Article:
In the midst of my flailing for a blog topic yesterday, which can now be done in public thanks to Twitter, Jane suggested the limitations and advantages of writing a connected series book.
As a reader, I’ve grown increasingly conflicted about connected series. I used to love them without reserve but, over the last few years I’ve noticed some favorites A) have zero growth over the arc of the series or B) take the series in a direction I don’t care for or C) start screwing it up by blowing off the world established in previous books. And, seriously, not every book has to be part of a series. Could we not kill off the stand alone, please, because sometimes Iâ€™m just not up to the investment.
As a writer, there are definite pros and cons to writing a connected series.
One of the best things about a connected series is the relationship with the readers. If a reader enjoys your series, sheâ€™s going to want the next book and the next and so on. Sheâ€™ll look forward to the next release and tell other readers sheâ€™s looking forward to it.
The downside? If a reader doesnâ€™t like the first book, chances are sheâ€™s not going to buy the second. If your entire career is wrapped in a series, you might be limiting your readership. You also need to worry about whether the backlist titles in the series are readily available because new readers will hopefully want to catch up on the series if theyâ€™ve jumped into it with the current release. Are there readers who might pass on NO SURRENDER because they havenâ€™t read 72 HOURS and ON THE EDGE? Probably.
Living with the world youâ€™ve built:
My favorite thing about writing a connected series is being able to revisit my characters and their world. Itâ€™s a familiar place filled with people I know and like and thereâ€™s comfort in knowing most of the readers who follow a series do so because they know and like the people, as well. Theyâ€™re invested before they even start reading.
But the limitations, there are many. The world you create in the beginning of a series is the promise you make to the reader. And if you promise an action-packed world of Navy SEALs kicking ass and taking names and then, down the line, they all leave the Navy and now there are cops and serial killers and whatnot, the reader might feel like youâ€™re not following through on that original promise. And maybe sheâ€™ll still read the series, but she might not stand with her face pressed to the bookstore window, waiting for the door to be unlocked. If you introduce a paranormal element in the middle of a contemporary series, youâ€™re going to piss off some readers. For the record, if the Devlin Group gets attacked by zombies in book four, feel free to dump me.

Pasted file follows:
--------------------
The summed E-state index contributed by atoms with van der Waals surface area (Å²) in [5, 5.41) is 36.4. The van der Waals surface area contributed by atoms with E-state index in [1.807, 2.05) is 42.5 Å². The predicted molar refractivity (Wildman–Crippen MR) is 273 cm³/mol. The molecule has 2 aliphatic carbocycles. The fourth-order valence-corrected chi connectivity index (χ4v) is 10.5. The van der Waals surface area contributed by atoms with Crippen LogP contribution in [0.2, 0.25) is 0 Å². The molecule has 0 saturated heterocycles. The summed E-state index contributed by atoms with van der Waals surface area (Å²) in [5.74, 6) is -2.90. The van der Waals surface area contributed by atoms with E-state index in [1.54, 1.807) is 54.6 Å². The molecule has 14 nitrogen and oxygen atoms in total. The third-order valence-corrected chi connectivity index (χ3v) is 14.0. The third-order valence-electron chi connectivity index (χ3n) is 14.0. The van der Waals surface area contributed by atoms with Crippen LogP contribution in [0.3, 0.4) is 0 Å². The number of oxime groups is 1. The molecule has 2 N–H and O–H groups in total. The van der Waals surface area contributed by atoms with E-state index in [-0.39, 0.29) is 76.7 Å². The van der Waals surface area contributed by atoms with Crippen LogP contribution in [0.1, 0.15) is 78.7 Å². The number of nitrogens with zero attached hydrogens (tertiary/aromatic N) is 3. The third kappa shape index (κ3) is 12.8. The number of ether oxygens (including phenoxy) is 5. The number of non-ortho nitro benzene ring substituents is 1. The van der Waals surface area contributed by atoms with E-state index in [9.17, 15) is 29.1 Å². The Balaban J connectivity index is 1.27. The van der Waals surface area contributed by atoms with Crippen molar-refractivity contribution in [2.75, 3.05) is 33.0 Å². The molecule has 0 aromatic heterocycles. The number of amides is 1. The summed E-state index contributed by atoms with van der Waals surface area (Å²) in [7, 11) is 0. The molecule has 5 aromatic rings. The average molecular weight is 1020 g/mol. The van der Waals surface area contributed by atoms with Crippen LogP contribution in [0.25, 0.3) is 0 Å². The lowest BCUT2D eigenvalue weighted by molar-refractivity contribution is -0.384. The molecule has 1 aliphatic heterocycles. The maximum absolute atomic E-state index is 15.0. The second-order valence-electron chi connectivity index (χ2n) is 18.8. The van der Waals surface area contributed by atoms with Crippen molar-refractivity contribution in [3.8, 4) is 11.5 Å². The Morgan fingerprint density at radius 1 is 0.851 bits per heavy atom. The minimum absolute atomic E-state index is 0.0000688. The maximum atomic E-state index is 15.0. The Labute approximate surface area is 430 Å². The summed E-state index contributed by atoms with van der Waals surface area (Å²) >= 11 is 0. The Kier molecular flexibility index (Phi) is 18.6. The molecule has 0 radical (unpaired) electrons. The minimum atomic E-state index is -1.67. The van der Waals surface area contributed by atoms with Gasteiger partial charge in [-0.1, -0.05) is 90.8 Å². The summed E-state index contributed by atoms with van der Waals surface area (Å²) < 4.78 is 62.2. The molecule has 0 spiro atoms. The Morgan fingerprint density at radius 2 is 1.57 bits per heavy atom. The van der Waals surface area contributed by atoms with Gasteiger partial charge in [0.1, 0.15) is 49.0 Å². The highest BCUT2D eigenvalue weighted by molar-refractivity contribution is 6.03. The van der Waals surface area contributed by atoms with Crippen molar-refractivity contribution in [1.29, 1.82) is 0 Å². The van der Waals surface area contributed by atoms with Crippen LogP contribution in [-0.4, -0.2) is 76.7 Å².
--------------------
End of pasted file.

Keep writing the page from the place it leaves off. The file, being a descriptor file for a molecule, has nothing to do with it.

Andâ€”very importantâ€” if you even suspect your book might grow into a series, pay attention to every single little detail of every single character. When that minor secondary character you slapped a throwaway name on becomes the hero of book four? That might suck. And if another minor secondary character has a small bit of backstory that makes book two work, youâ€™re stuck working with that when she becomes the heroine of book three.
Roxanne St. Claireâ€™s Bulletcatchers. Jaci Burtonâ€™s Wild Riders. The Black Dagger Brotherhood. The Darkyn. The Chicago Stars. Troubleshooters.
Being able to market the series as a brand is a wonderful thing. While your current book helping to sell your next book is true for any author, I think itâ€™s especially true of a connected series. And every new release in a series by nature promotes the backlist.
You run the risk of being boxed in by your brand, however. While itâ€™s not really an issue in epublishing, if you build a wildly successful connected series, your publisherâ€”and perhaps your readersâ€”might push for more and be reluctant to let you try something new.
When does it end? Best case scenarioâ€”it was always intended to be a defined number of books and it ends in a satisfying manner for the author and her readers. Not so good scenarioâ€”it just goes on and on and on until the reader grows tired of it and the author succumbs to phoning it in. Worst case scenarioâ€”sales of the first one or two titles arenâ€™t quite good enough and the series is dumped mid-stride, with no resolution for anybody.
Overall, both as a reader and an author, I think the pros outweigh the cons of a connected series. What do you think?